Cod Almighty | Diary
Black and white and red all round the shins
23 November 2018
I’m in my mid-thirties, so I don’t class myself as old or young in footballing terms. I’m not a dinosaur pining for the good old days but, man, if there’s one thing that’s really pissing me off these days it’s international teams doing everything they can to play their matches in kits that are just one colour.
Forget the red shirts of ’66. Forget the blue shorts of ’96. England now play in all white wherever possible. The Netherlands don’t care for white shorts any more – it’s orange all the way down. I know France are Les Bleus but, come on, you used to wear white shorts too. And what was with Croatia’s all-black outfit last Sunday? They had red socks, I suppose.
Your West Yorkshire Diary enjoys the fact that Grimsby Town play in black and white stripes. Only Newcastle and Notts County in England's top 92 share the same colours, and that’s why the red socks are so important. It makes us unique – just as our badge is unique. Just as our ground is unique. Just as our traditions are unique. Football is about identity, and we’ve got a strong one. Black and white stripes. Black shorts. Red socks. Three fish on the shirt. We only sing when we’re fishing. Why would anyone want to watch a team that looks like any other team, playing in a stadium that looks like any other stadium?
A few years ago I accidentally stumbled upon the Homes of Football exhibition in Ambleside, which then moved to Manchester. It was brimming with pictures of old football grounds, brilliantly captured by Stuart Roy Clark. The unsymmetrical charm and adorable imperfections of many of this country’s old grounds were recorded, including the likes of Roker Park, the Vetch Field and the Baseball Ground. You can find some wonderful images of Blundell Park on there but it’s well worth having a browse beyond our spiritual home to remind yourself of how football looked and felt before it became awash with cash.
I think football has become better in some respects, and I’m not totally against change (if you can’t keep up with the lingo then check out our guide to modern football) but the driving force behind change hasn’t always come from the right place – and that spews out quite obviously when you take a snapshot of today's riches at the top and the struggles at the bottom. After looking at all those brilliant photos of long-gone grounds it makes me wonder, in this world of identikit stadiums, perfect pitches and prawn sandwiches, whether the concept of home advantage has been diluted. Anyone with any facts and statistics on this is welcome to get in touch with us.
An uncomplimentary feature that’s slowly been defining our identity these days is our lack of goals – particularly in the second half. It's something we've been able to turn around in recent matches; there were three to enjoy in the FA Cup victory over the franchise, and then Akheem Rose followed that up with a late strike to win all three points against Creepy Crawley last Saturday.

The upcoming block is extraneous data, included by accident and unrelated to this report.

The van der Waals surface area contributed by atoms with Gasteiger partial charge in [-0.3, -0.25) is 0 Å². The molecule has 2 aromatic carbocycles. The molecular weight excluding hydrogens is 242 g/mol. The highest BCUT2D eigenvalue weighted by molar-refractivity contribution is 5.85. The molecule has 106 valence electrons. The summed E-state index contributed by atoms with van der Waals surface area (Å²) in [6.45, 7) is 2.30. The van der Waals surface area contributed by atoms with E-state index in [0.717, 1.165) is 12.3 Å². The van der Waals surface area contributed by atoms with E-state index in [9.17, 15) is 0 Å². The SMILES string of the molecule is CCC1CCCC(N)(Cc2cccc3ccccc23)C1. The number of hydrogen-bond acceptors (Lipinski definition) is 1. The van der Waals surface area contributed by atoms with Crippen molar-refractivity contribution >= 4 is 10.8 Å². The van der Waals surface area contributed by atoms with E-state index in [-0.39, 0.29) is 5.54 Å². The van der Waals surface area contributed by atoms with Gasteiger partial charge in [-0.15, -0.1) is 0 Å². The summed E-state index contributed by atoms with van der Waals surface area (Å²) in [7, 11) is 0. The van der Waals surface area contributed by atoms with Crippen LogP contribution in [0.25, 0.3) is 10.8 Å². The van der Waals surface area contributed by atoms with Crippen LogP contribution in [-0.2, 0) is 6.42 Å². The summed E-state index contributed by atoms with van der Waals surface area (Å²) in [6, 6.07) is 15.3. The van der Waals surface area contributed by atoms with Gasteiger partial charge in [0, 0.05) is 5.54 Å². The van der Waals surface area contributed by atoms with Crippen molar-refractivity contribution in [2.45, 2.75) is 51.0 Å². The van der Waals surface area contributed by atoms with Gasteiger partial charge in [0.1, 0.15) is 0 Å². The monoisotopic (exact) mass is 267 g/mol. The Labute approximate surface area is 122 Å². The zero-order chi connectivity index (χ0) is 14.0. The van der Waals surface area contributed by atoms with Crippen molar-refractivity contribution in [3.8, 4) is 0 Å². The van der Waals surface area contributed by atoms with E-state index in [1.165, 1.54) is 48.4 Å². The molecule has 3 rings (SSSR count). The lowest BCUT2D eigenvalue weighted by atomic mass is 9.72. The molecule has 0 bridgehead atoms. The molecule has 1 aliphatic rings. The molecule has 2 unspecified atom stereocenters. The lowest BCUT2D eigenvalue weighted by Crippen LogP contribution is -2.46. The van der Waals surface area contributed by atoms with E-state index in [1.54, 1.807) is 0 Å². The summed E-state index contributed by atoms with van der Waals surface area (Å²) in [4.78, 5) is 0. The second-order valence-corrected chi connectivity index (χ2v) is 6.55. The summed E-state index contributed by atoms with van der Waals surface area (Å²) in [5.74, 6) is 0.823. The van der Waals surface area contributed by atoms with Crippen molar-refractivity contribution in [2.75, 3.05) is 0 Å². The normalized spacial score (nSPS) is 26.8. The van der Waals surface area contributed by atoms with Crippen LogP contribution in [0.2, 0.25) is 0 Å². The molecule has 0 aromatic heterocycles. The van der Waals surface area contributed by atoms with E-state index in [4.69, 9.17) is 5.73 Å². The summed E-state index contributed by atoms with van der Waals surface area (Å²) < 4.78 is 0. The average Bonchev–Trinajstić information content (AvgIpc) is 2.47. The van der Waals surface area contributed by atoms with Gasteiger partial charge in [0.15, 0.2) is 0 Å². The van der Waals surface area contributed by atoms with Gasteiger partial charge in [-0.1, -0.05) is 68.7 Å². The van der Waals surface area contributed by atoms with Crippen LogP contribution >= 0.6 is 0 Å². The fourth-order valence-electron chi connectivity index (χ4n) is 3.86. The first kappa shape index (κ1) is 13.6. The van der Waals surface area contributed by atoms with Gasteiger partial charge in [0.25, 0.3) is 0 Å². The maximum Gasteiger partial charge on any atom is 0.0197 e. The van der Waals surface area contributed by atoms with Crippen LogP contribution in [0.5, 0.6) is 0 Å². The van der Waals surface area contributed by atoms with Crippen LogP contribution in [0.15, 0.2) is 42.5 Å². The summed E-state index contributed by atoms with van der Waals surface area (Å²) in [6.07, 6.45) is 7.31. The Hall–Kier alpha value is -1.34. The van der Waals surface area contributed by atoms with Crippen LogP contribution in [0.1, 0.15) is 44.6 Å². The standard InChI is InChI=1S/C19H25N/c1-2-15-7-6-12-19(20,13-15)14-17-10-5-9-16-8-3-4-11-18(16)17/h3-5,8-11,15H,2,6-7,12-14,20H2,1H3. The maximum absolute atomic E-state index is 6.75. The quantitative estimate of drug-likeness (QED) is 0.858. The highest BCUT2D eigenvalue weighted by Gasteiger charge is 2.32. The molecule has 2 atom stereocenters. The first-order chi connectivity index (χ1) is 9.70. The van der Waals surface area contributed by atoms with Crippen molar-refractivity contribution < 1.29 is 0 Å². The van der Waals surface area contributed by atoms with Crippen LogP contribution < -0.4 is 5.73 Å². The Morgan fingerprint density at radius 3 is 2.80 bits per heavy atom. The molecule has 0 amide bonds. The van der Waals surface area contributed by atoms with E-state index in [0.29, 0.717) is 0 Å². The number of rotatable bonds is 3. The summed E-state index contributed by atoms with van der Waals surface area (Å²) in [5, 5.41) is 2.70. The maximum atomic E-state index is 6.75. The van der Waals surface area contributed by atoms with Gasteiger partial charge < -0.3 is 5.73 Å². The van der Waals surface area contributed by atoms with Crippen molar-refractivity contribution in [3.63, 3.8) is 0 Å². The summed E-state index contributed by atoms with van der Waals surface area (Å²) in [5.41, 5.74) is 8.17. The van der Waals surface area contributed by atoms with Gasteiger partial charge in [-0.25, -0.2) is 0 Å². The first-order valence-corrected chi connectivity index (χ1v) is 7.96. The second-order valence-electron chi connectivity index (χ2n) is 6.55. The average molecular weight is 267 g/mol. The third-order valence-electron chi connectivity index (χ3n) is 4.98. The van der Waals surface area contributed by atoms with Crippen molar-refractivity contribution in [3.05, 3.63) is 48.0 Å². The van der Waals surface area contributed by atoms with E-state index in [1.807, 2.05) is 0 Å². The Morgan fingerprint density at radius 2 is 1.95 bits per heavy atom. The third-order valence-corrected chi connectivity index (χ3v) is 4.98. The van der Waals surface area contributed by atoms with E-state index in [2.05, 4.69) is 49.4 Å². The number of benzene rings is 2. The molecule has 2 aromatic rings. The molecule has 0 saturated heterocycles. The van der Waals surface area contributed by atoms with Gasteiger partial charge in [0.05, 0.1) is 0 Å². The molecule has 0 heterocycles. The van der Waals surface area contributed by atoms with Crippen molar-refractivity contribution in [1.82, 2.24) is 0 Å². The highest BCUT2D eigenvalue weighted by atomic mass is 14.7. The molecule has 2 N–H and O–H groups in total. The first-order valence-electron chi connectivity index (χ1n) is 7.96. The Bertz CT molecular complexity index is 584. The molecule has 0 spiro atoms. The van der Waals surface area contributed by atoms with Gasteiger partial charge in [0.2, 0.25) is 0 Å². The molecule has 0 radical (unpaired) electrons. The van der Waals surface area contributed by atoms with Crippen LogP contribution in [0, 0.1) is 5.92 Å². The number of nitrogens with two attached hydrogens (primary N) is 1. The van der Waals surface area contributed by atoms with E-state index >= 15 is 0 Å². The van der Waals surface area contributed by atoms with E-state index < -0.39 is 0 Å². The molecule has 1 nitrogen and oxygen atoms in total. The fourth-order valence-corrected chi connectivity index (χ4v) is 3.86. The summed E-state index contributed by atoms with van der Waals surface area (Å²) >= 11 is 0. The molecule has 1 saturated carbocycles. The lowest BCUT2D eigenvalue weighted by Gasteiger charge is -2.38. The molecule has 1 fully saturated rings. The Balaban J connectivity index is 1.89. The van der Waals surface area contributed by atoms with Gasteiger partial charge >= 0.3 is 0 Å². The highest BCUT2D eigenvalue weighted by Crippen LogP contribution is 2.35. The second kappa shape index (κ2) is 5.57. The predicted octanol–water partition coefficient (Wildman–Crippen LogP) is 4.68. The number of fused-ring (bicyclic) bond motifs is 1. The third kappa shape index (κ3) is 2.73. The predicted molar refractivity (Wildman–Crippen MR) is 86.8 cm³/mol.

Now that we've addressed the problem at home, it'd be really good to see us flip the form book on its head and catch everyone by surprise by scoring the other side of half time on our travels, starting tomorrow at Northampton. As things stand, Charles Vernam's injury-time strike at Macclesfield remains the only second-half goal we've scored in the league on our travels. In fact, we've scored just two goals in our last seven league games at any time, and one of them was an own goal.
I obviously have one clear memory of playing Northampton. It came at a time when it was regarded as neither silly nor extraordinary that two such clubs could compete for the right to play in England’s second division. Eight months after that Wembley win we found ourselves in the play-offs and pushing for the Premier League. I have an old copy of the Sports Telegraph which has us sitting fourth in the table on Saturday 16 January 1999 after beating Oxford 1-0.
Back to today, and Michael Jolley appears to have the majority of his squad available, bar Reece Hall-Johnson, Akin Famewo and long-term absentee Elliott Whitehouse. As someone who can't get to matches much these days, I struggled to work out what formation we were playing and who was playing where when our line-up was announced last weekend against Crawley. To be honest, I haven't got a clue who'll start for us.
McKeown, Collins and Thomas appear to be the first names on the teamsheet, closely followed by Clifton, and I'd imagine Embleton will slot straight back in. After that, who knows? Maybe that's a good thing. If we can't work out who'll start then Keith Curle has no chance. Expect a low-scoring first half; eight of our nine away games have featured just one goal or no goals at all by the break, and the stat is exactly the same for the Cobblers' home record.
Who knows what'll happen in the second half? If you're going, the message is always the same: I hope you're rewarded. Just when you think we're predictable, we do something a bit unpredictable – and it's these moments of unpredictability that we live for. It’s what keeps us following the team, week after week, across the country.
Here's to a first-half goal fest and three points. UTM!